These Airlines Are Hiking Baggage Fees for the Holidays
Jammed airports, jammed airplanes, and now a heftier fee for bringing a bag, too.
Joining its low-cost peer Spirit, Frontier Airlines said this week it will increase baggage fees by $5 to $10 during peak travel periods. The extra hit at Frontier will run from Nov. 19 to Jan. 5, 2016, along with two other periods in 2016 coinciding with the throngs of spring and summer travelers.
Horrified? Irritated? During peak times, airlines are full, and some won't mind if you’re piqued about being pinched a bit more. Regardless of an extra $2 or $10, you’ll travel anyway. The U.S. airlines’ trade group said on Thursday that the industry expects 25.3 million air passengers during the 12-day Thanksgiving travel period, the most since 2007.
At peak travel times, Spirit and Frontier, which operate with a low-fare, high-fee business model, are betting their total trip prices will win over plenty of people who suffer sticker shock when they see airfares offered by the major airlines.
On Friday, U.S. Senator Bill Nelson, a Florida Democrat, said he had written to major airline CEOs to ask them not to charge more for bags during the holidays. “These increased surcharges fly in the face of declining fuel costs and appear focused on increasing profitability on the backs of American families,” wrote Nelson, who has previously criticized airlines’ bag fee policies.
Frontier’s peak travel pricing has been mischaracterized and is actually the airline’s normal baggage fee, President Barry Biffle said in an interview. The fees at other times represent “value season pricing,” he said.
“This idea that Frontier is actually ripping people off at the holidays—nothing could be further from the truth,” Biffle said, arguing that Frontier’s total trip cost is far less than that of most airlines. “We encourage consumers to look at the total price—that’s all that matters.”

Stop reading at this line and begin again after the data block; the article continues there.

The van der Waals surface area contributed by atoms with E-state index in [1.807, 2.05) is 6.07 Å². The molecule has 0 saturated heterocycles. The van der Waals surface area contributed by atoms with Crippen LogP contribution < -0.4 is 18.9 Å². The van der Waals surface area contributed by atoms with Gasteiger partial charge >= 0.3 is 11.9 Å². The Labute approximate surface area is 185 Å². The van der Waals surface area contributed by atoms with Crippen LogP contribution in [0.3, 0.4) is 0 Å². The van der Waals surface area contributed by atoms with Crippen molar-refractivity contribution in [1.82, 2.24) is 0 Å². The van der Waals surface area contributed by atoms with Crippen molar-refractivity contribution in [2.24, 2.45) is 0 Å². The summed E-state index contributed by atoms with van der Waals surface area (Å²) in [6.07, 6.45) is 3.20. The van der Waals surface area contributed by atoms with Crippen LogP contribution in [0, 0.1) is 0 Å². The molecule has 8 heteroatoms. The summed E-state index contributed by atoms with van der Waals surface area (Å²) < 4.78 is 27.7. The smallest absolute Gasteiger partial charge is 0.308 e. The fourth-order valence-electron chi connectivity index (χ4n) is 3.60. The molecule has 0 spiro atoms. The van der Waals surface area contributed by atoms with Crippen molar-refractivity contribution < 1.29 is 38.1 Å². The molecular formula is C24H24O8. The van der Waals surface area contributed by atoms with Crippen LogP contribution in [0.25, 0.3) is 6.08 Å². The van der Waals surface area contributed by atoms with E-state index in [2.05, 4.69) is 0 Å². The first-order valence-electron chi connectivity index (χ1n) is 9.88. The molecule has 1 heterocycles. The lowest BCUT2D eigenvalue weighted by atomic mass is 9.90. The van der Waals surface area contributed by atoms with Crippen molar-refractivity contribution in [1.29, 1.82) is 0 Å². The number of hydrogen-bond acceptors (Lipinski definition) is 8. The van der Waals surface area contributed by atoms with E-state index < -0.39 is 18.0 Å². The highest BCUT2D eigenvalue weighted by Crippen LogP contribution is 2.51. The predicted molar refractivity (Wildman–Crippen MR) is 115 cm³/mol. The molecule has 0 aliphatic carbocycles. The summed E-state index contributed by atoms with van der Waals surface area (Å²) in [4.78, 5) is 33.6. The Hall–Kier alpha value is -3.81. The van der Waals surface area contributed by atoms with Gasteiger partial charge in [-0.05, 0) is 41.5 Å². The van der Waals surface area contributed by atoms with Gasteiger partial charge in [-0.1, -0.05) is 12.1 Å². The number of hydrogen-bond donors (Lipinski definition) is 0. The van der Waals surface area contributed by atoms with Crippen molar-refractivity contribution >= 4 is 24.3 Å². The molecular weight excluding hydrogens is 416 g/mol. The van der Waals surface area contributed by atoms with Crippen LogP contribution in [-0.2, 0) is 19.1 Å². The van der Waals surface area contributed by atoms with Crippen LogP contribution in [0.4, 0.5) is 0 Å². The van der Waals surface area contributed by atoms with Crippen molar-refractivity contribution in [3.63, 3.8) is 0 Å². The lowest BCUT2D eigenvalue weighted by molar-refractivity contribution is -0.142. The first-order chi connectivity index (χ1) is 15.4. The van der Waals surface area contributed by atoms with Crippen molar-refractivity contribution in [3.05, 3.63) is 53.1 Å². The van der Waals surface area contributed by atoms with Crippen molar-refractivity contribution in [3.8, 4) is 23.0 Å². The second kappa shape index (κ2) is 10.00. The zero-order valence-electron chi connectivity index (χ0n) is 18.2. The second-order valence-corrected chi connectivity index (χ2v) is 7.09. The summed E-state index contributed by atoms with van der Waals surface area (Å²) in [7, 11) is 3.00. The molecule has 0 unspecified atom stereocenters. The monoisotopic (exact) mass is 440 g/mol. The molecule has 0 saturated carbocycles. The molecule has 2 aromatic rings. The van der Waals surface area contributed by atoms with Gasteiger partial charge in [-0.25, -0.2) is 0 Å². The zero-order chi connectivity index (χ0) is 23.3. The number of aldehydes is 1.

Jay Sorensen, a former airline executive who now runs a consulting firm, called Nelson’s request “absurd.” “It’s classic supply-and-demand pricing,” Sorensen said. “When it’s peak demand, a company has the right to charge more. Yes, if someone is really upset with bag fees, then you should go with Southwest.”
The legacy airlines don’t charge higher baggage fees at peak travel times. That said, the industry is experimenting with ways to dynamically price unbundled products and services. That means charging more for an aisle seat assignment or a row with extra space on busy Friday evening flights, compared with a lighter load on a Tuesday.
At Frontier, both checked and carry-on bags will cost an extra $5 if paid for at least 24 hours before departure. Bag fees paid at the time of check-in or via telephone will cost $10 extra. At other times, the Denver-based airline charges $25 for a checked bag and $30 for one brought into the cabin. The higher holiday fees could also drive some customers to a product Frontier introduced this summer called “The Works.” That bundle, which begins at $49, depending on destination, allows for a checked and carry-on bag, a seat assignment, priority boarding, and a ticket that’s refundable and changeable.
Spirit is charging an extra $2 for bags during the Thanksgiving and Christmas travel period. Spirit spokesman Paul Berry said passengers check more bags during peak travel times, which increases costs. The total price of a trip on Spirit is more than 30 percent lower on average than other airlines, even with higher holiday bag fees, he said. "There is no added baggage charge if the customer doesn’t check a bag," Berry said in an email. "This is a much more fair and transparent approach for consumers."
Yasufumi Saito contributed to this story.
Updated to add comment from Spirit.